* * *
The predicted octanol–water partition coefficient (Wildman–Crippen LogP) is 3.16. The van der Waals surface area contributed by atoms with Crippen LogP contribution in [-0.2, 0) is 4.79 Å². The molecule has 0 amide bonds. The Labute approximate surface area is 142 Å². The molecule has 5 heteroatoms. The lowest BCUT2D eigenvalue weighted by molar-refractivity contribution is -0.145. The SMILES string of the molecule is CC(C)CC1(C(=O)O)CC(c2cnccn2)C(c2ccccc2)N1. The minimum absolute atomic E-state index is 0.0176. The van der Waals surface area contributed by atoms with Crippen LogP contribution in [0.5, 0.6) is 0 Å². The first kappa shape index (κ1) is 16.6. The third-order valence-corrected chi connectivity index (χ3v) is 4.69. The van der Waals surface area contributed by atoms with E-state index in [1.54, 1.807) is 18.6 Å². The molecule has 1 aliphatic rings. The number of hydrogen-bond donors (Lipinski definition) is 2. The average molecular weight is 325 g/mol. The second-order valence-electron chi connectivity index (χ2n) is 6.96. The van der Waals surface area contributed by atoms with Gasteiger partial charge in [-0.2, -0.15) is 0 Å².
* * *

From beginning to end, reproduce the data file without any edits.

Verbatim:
The predicted octanol–water partition coefficient (Wildman–Crippen LogP) is 3.16. The van der Waals surface area contributed by atoms with Crippen LogP contribution in [-0.2, 0) is 4.79 Å². The molecule has 0 amide bonds. The Labute approximate surface area is 142 Å². The molecule has 5 heteroatoms. The lowest BCUT2D eigenvalue weighted by molar-refractivity contribution is -0.145. The SMILES string of the molecule is CC(C)CC1(C(=O)O)CC(c2cnccn2)C(c2ccccc2)N1. The minimum absolute atomic E-state index is 0.0176. The van der Waals surface area contributed by atoms with Crippen LogP contribution in [0.5, 0.6) is 0 Å². The first kappa shape index (κ1) is 16.6. The third-order valence-corrected chi connectivity index (χ3v) is 4.69. The van der Waals surface area contributed by atoms with E-state index in [1.54, 1.807) is 18.6 Å². The molecule has 1 aliphatic rings. The number of hydrogen-bond donors (Lipinski definition) is 2. The average molecular weight is 325 g/mol. The second-order valence-electron chi connectivity index (χ2n) is 6.96. The van der Waals surface area contributed by atoms with Gasteiger partial charge in [-0.2, -0.15) is 0 Å².